Yeah. That's always my assumption because we can see when new rules or new restrictions are created, we know they can explain to us why and that makes sense. assuming that the creator explained it sufficiently, But it's, it's old red tape. So that's often, especially in larger organizations, also older organizations where you come across a lot of red tape that nobody can explain anymore. They do not know, 'So why did we put this in place?' But because it's not known, you would say, 'Okay, nobody could tell me why I have this. Why don't we remove it?' But there is a reluctance because also the experience of removal of red tape without knowing the cause often then, 'Ah, now it triggers again, the problem, that it actually was mitigating. We just weren't aware of the problem until it reoccurred.'
Kristof:
Under the influence of your work have started calling those 'debts constraints,' constraints that are like sitting in the system and there are no longer performing the work they were supposed to perform. I'm not sure if that's, semantically, but that's how I started thinking about those.
Alicia:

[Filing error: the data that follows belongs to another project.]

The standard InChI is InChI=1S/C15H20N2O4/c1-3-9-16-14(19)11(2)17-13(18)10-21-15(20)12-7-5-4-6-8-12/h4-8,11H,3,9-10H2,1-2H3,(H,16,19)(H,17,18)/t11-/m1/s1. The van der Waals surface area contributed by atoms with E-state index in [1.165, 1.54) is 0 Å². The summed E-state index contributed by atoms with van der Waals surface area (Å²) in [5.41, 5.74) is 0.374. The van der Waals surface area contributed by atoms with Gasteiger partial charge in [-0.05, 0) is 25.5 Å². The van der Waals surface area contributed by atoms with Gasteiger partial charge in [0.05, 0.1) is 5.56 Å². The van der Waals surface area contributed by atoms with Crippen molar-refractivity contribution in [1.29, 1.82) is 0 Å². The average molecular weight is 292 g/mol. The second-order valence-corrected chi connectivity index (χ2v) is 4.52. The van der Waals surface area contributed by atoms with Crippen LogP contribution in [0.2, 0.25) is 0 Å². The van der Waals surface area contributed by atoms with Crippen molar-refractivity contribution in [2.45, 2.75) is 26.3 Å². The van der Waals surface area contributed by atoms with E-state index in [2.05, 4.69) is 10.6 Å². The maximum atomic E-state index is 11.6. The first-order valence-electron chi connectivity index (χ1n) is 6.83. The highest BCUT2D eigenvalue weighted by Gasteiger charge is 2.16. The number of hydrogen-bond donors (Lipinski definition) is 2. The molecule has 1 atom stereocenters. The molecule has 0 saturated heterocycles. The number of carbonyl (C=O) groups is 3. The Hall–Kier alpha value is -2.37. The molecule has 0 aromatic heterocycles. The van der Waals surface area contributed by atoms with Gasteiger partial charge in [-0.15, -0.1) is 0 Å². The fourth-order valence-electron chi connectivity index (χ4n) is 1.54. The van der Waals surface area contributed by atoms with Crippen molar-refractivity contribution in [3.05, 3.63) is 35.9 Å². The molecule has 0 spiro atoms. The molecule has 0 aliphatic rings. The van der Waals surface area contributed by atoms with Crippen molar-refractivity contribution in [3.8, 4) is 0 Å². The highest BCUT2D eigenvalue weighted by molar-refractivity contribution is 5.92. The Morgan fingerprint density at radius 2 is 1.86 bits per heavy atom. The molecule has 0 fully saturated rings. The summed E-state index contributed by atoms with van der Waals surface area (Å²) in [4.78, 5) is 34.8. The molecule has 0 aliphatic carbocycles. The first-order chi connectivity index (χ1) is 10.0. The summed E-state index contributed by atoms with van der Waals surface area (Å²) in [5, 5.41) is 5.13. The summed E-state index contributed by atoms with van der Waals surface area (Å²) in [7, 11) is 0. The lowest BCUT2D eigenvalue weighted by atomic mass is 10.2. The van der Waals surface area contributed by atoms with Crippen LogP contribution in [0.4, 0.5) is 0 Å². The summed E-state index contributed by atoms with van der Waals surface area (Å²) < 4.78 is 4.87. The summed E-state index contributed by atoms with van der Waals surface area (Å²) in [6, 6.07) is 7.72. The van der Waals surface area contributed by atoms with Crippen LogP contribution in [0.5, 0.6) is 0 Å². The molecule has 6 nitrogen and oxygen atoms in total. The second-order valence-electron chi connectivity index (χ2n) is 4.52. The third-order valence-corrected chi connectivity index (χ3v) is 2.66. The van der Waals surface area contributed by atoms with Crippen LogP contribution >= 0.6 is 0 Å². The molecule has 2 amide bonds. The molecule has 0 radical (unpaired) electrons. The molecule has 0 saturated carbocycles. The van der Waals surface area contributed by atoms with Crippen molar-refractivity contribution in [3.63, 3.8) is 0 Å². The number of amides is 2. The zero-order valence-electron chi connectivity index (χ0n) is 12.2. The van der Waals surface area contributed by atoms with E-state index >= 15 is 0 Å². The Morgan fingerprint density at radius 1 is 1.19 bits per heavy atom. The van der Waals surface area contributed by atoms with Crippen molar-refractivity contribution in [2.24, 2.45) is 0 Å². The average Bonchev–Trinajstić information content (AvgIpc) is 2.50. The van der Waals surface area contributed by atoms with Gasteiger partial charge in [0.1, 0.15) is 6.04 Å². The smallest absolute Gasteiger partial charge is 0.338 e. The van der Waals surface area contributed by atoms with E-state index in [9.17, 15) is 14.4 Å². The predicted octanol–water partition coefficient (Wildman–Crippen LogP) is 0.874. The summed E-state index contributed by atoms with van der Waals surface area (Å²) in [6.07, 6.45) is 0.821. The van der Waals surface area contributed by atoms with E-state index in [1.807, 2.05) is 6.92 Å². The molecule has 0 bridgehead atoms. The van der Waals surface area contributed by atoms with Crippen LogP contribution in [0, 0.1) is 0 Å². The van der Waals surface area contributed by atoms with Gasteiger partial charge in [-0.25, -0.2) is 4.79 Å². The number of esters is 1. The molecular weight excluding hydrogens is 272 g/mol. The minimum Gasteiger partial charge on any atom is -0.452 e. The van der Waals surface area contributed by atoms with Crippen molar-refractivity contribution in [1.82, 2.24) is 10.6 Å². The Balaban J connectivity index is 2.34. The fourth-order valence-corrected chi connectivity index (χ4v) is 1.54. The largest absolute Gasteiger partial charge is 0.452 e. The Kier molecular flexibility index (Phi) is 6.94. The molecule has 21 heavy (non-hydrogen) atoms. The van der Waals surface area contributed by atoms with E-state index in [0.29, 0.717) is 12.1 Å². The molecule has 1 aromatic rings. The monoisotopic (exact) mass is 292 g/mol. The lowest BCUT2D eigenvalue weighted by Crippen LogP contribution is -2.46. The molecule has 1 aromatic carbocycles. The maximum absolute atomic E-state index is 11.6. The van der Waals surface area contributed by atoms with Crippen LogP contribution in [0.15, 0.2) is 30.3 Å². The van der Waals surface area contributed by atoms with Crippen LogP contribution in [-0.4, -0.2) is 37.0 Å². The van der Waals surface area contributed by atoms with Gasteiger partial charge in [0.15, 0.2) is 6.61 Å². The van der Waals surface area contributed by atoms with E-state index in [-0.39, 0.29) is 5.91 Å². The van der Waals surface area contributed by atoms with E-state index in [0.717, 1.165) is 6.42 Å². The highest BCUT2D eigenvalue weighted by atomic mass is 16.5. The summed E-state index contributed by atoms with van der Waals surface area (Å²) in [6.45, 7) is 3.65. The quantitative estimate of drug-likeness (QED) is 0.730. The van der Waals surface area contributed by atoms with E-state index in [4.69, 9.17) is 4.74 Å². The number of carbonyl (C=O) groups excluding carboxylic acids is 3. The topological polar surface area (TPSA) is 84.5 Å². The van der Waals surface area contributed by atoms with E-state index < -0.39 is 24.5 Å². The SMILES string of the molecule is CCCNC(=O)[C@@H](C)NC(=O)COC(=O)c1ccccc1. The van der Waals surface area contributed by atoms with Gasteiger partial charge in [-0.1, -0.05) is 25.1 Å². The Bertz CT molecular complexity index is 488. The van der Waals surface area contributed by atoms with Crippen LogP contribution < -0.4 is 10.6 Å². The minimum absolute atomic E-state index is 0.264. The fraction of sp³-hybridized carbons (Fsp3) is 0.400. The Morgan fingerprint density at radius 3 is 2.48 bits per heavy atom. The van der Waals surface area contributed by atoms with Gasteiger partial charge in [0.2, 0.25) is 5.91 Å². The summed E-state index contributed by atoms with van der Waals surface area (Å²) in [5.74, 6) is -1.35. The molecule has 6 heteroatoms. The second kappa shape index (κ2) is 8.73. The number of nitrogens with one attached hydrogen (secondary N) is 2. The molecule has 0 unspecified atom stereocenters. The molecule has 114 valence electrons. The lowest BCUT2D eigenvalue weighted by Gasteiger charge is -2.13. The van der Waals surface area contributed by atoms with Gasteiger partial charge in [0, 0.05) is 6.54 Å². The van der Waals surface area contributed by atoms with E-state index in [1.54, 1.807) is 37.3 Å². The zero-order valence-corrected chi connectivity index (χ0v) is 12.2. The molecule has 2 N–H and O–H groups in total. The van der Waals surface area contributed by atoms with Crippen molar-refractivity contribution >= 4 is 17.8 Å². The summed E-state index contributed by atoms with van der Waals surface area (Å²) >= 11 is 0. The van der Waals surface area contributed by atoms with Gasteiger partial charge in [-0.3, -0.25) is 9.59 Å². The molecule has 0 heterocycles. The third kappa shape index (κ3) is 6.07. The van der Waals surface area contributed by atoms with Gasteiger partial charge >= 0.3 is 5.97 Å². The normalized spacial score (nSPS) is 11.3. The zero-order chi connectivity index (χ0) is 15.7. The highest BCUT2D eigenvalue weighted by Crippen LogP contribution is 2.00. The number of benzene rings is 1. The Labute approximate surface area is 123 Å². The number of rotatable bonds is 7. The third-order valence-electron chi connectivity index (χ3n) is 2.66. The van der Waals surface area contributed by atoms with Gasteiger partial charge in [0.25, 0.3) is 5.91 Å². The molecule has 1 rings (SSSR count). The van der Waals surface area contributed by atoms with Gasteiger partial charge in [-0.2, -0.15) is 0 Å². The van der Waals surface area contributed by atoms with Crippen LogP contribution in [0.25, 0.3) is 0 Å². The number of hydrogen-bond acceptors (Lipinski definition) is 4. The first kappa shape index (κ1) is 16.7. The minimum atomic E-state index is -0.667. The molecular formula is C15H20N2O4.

I think "restrictive constraints" are the, I think standard understanding and connotation of the term constraint. Because of what I had mentioned earlier about the mess with billiard ball type causality, I was looking for a term that would give me a cause-effect relationship, but that I wouldn't call it cause because as soon as it didn't have the energetic transfer, people would say, 'It's not a cause at all.' And so Howard Pattee, who is a very well known, biologist in the seventies, he is still alive. He one of the first to use the term "enabling constraints". That is conditions that facilitate the emergence or the appearance of those complex coherences that I was mentioning earlier, like synchrony or like entrainment, or like coordination dynamics, such as a bunch of pendulums sitting on a common shelf will end up in training and become synchronized in time, but nobody pushed them in that sense. The shelf serves as an enabling constraint, like a common ground in terms of which the dynamics of the individuals organize and become aligned. To the best of my knowledge there's something similar going on with lasers, lasers are nothing but fotons, but they are more than individual photon streams once they align. It is what I would call an emergent coherent structure that has emergent properties. Like a laser can cauterize a wound, whereas individual foton streams can't. The entrained footfalls of soldiers, marching over a bridge will collapse the bridge, which, and it isn't the number of footfalls because if they break step, the same number can go across the bridge, but it will not collapse the bridge or the stadium. you know, when, when the fans begin stomping in synchrony. It has qualitative effects that separately the individuals do not.